Sure! I was born and raised in the Seattle-Tacoma, Washington area, but for various reasons, my family had to give me up for adoption when I was only 3. So I ended up being adopted by an amazing Catholic couple who sent me to a private Catholic school. From third-grade to seventh-grade I did the whole Catholic thing, but I never really got anything out of that experience. It was just school to me.
When I was 13, we ended up moving, and I attended public school for the first time. I was only in junior high, but I ended up getting involved with the wrong crowd. I started hanging out with a group of skaters who influenced me to smoke pot, and I fell in love with it! At age 12, I also got involved with music, and I joined my first band when I was 13.
One day my dad, a retired Air Force master sergeant, walked in on a little band practice that I was having with some friends of mine. He busted me for smoking pot and warned me that he didn't want any drugs in his house. He said, "It's my way or the highway. So I bailed—I ran away when I was 13-years-old and started living out on the streets. Eventually, I'd come home and my parents would put me in a group home, but I'd run away from those. One time, I even remember hitchhiking the whole way from Tacoma to Portland, but when I got there things didn't work out like I thought they would. So, I turned myself in and ended up at juvenile hall, [where I was placed in a group home]. Now, the last group home I went into I ran away—and I ran away for good!
During that time, I didn't see my parents for about three years, and in those three years I really got messed up on hallucinogenic drugs. I started taking a lot of psychedelic mushrooms and acid. I also got into cocaine a little bit and ended up strung out on crystal meth (a k a crank). To support my drug habit, I even broke into my parents' house when I was 15 or 16. I cleaned out their jewelry box and sold what was inside so I could buy drugs. Then I went to court with my mother and father and was legally emancipated at 17, which pretty much means I divorced them.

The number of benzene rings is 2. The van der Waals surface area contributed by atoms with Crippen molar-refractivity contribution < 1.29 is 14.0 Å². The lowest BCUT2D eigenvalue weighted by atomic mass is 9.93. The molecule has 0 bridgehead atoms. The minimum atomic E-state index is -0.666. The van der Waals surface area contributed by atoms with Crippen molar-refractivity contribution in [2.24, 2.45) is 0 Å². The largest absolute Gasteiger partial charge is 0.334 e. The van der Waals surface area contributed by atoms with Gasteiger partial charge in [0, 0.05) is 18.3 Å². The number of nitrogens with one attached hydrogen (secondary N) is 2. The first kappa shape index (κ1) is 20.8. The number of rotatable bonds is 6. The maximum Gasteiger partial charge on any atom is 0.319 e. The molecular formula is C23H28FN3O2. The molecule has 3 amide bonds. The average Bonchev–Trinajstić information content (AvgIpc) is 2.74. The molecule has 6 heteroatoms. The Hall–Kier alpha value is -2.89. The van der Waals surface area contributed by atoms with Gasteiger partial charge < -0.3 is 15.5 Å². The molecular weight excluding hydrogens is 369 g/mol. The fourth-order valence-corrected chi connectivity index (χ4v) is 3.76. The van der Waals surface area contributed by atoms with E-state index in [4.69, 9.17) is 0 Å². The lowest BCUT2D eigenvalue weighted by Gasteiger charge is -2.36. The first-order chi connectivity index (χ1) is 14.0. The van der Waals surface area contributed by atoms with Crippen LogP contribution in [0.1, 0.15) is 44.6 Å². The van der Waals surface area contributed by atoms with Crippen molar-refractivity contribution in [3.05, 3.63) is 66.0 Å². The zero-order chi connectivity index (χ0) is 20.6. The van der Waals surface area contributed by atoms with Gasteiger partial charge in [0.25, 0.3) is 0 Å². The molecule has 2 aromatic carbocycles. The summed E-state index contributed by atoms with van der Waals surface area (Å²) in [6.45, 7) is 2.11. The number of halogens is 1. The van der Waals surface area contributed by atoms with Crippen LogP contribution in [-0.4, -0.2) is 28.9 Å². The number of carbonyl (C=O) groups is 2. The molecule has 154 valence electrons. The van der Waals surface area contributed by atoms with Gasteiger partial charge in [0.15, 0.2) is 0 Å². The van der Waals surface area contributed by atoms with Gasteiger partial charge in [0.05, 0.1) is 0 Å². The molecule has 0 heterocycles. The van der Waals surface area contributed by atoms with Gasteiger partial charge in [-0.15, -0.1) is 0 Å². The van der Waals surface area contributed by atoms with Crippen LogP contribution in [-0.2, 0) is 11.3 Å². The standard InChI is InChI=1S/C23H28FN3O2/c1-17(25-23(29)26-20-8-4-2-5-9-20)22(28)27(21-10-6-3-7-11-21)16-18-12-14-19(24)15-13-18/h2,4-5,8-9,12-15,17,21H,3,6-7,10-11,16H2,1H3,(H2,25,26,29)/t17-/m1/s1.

By the time I was 19-years-old, I found myself living in Tacoma, Washington with a crystal meth dealer named Bobby. I was dealing and using crystal methamphetamine, and that's not a very good combination! We had a pretty successful drug dealing business for a while. Then one night his dealer called from California. She said she was going to send somebody up to his house to kill him and everybody else that was living with him—and that meant me! Fifteen grand was missing, and she claimed it was Bobby's fault, but it wasn't! He asked me if I was willing to stick around and see what happens since he had to leave. I decided to stay because I didn't have anywhere else to go. I'd burned all my bridges with my parents and destroyed all the relationships with my friends because of my drug habit. I was such a jerk back then!